Definition – Data encryption translates data into another form, or code, so that only people with access to a secret key (formally called a decryption key) or password can read it. Encrypted data is commonly referred to as ciphertext, while unencrypted data is called plaintext

How Does Encryption Work – Data, or plaintext, is encrypted with an encryption algorithm and an encryption key. The process results in ciphertext, which only can be viewed in its original form if it is decrypted with the correct key.


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Some of the types are:

HASH – mathematical process that scrambles data into a fixed-length, random value that cannot be reversed or decoded. The purpose of hashing is to verify the authenticity of data. Example: “Hello” hashed is


AES 256 – Advanced Encryption Standard is a symmetric encryption algorithm that uses a 256-bit key to convert data into a cipher.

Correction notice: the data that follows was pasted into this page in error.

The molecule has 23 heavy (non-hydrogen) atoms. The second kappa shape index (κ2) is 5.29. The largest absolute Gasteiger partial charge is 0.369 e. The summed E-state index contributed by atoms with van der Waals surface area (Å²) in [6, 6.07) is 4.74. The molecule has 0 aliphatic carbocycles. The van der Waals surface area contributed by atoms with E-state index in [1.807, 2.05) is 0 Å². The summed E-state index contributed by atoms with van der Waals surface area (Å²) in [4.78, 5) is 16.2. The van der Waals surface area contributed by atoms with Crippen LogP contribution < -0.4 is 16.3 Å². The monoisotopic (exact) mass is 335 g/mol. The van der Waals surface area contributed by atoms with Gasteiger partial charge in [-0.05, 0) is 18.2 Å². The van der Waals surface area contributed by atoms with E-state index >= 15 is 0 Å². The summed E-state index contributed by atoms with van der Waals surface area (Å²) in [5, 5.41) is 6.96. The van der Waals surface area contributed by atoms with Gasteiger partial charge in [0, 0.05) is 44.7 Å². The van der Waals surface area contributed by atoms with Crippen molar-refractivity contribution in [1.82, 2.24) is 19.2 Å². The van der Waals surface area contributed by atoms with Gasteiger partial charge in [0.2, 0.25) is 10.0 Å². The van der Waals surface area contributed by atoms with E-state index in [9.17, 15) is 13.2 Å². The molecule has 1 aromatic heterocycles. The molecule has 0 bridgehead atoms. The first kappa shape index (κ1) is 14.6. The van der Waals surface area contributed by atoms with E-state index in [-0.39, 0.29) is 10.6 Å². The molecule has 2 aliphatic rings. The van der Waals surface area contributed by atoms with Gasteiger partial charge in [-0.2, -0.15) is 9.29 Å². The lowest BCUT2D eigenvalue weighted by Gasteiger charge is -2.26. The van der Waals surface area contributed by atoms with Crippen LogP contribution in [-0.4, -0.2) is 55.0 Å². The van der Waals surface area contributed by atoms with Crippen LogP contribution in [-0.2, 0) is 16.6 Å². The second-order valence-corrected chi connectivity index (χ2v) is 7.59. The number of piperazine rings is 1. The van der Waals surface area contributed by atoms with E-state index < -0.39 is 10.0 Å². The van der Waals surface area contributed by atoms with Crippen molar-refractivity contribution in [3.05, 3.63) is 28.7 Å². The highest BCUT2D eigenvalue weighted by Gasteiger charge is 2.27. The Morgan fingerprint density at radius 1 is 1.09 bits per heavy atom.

The process involves several transformations on the data, including data substitution, shifting rows, mixing columns, and applying an encryption key.

PQC – Post-quantum cryptography refers to a set of classical cryptographic algorithms that are believed to be “quantum-safe,”

meaning that they are expected to remain safe even in the presence of quantum computers. The goal of post-quantum cryptography

(also called quantum-resistant cryptography) is to develop cryptographic systems that are secure against both quantum and classical

computers and can interoperate with existing communications protocols and networks.


Locktera – uses all 3 types in a multi-layer security architecture at the file level.